# Is there any situation in which a geodesic maximize the path length between two points?

Some people (even in here) claim that geodesics are, in general, stationary curves. Locally speaking, geodesics always minimize arc length (see Manfredo, for example). But I can't visualize a surface having geodesics that maximize the arc length in Riemannian manifolds. Is it possible?

Consider the sphere for instance (Figure 1). The geodesic represented as full line minimizes the path locally. What about the geodesic pictured as dashed line? Certainly, it's not maximize the arc length since there is a lot of other curves that have longer paths. Is this dashed geodesic also a locally minimum path? Or is it neither maximum nor minimum?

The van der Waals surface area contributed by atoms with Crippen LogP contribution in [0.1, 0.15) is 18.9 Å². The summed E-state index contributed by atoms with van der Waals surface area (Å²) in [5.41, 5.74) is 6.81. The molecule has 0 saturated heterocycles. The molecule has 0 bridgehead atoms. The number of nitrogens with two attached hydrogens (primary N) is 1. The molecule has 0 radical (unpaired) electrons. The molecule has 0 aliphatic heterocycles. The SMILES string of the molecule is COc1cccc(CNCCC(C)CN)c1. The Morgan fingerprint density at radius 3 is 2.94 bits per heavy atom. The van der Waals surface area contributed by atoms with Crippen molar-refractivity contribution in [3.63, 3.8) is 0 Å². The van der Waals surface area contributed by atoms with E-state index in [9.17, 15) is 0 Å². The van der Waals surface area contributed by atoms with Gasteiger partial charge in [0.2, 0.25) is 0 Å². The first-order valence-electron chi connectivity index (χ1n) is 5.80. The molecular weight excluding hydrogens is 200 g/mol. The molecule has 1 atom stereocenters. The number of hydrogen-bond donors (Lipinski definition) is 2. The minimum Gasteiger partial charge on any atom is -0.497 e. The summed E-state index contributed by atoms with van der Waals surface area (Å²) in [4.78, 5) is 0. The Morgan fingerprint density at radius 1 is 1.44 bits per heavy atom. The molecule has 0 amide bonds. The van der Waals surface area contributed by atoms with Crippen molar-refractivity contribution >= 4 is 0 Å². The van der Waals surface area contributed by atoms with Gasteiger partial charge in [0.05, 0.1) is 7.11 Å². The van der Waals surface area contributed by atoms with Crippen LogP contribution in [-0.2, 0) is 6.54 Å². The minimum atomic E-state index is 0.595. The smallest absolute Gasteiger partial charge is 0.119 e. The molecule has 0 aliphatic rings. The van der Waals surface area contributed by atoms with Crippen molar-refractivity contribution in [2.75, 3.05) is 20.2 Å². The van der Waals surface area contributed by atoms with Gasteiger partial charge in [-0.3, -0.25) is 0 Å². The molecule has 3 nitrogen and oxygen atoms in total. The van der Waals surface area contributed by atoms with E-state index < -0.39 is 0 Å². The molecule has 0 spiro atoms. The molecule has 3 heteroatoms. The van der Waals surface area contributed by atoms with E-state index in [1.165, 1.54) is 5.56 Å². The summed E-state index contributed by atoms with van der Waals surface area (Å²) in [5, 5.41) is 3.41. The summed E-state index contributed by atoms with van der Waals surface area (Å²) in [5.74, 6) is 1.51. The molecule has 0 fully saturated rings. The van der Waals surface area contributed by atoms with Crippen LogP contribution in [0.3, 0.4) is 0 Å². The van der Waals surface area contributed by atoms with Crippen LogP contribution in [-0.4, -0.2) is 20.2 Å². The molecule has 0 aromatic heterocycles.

• what figure are u talking about? – Seyhmus Güngören Feb 26 '15 at 21:40
• click on the "1" in the "Figure 1" to see it – Mr. K Feb 26 '15 at 21:42
• There is no reason that there is such a maximal one. Indeed, any two points can be joined by a curves with arbitrary long length. – user99914 Feb 27 '15 at 4:14
• I agree with you. So what can we say about the dashed geodesic? Is it a local minimum? – Mr. K Feb 27 '15 at 11:11

No curve between two points on a Riemannian manifold ever maximizes arc length. Given any curve $\gamma$ from $p$ to $q$, you can always find a longer curve, e.g. by leaving $\gamma$ for a little while and taking a detour, and then coming back and rejoining $\gamma$ where you left off.